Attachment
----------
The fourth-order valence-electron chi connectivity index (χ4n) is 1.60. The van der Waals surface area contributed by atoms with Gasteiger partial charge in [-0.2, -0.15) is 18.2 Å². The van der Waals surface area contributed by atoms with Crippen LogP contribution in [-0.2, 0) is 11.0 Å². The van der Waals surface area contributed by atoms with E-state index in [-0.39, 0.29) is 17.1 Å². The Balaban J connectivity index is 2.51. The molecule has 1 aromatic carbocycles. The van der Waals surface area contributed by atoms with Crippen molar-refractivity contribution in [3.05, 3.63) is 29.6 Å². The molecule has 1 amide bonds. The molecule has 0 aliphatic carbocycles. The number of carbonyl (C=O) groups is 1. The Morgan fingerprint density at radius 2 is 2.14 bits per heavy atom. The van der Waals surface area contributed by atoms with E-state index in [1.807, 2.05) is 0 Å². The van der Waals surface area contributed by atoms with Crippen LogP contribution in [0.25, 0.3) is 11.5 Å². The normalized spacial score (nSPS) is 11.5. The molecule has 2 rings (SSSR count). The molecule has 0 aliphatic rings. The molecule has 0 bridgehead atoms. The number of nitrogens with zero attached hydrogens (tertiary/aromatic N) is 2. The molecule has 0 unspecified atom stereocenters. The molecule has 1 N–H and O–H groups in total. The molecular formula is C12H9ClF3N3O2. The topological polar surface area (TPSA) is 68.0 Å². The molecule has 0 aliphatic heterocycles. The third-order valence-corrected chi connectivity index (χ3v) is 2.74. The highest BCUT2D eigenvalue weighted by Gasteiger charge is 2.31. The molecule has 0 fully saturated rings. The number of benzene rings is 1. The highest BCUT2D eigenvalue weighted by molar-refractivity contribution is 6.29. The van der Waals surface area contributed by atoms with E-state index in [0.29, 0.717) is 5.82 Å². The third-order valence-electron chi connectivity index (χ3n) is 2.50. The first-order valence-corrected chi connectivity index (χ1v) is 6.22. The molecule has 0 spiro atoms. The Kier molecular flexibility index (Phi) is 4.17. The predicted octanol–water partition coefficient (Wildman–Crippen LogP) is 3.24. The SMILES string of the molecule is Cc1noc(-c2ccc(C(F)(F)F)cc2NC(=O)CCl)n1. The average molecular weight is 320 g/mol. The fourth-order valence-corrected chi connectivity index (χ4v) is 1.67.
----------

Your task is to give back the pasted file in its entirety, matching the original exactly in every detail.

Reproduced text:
The fourth-order valence-electron chi connectivity index (χ4n) is 1.60. The van der Waals surface area contributed by atoms with Gasteiger partial charge in [-0.2, -0.15) is 18.2 Å². The van der Waals surface area contributed by atoms with Crippen LogP contribution in [-0.2, 0) is 11.0 Å². The van der Waals surface area contributed by atoms with E-state index in [-0.39, 0.29) is 17.1 Å². The Balaban J connectivity index is 2.51. The molecule has 1 aromatic carbocycles. The van der Waals surface area contributed by atoms with Crippen molar-refractivity contribution in [3.05, 3.63) is 29.6 Å². The molecule has 1 amide bonds. The molecule has 0 aliphatic carbocycles. The number of carbonyl (C=O) groups is 1. The Morgan fingerprint density at radius 2 is 2.14 bits per heavy atom. The van der Waals surface area contributed by atoms with E-state index in [1.807, 2.05) is 0 Å². The van der Waals surface area contributed by atoms with Crippen LogP contribution in [0.25, 0.3) is 11.5 Å². The normalized spacial score (nSPS) is 11.5. The molecule has 2 rings (SSSR count). The molecule has 0 aliphatic rings. The molecule has 0 bridgehead atoms. The number of nitrogens with zero attached hydrogens (tertiary/aromatic N) is 2. The molecule has 0 unspecified atom stereocenters. The molecule has 1 N–H and O–H groups in total. The molecular formula is C12H9ClF3N3O2. The topological polar surface area (TPSA) is 68.0 Å². The molecule has 0 aliphatic heterocycles. The third-order valence-corrected chi connectivity index (χ3v) is 2.74. The highest BCUT2D eigenvalue weighted by Gasteiger charge is 2.31. The molecule has 0 fully saturated rings. The number of benzene rings is 1. The highest BCUT2D eigenvalue weighted by molar-refractivity contribution is 6.29. The van der Waals surface area contributed by atoms with E-state index in [0.29, 0.717) is 5.82 Å². The third-order valence-electron chi connectivity index (χ3n) is 2.50. The first-order valence-corrected chi connectivity index (χ1v) is 6.22. The molecule has 0 spiro atoms. The Kier molecular flexibility index (Phi) is 4.17. The predicted octanol–water partition coefficient (Wildman–Crippen LogP) is 3.24. The SMILES string of the molecule is Cc1noc(-c2ccc(C(F)(F)F)cc2NC(=O)CCl)n1. The average molecular weight is 320 g/mol. The fourth-order valence-corrected chi connectivity index (χ4v) is 1.67.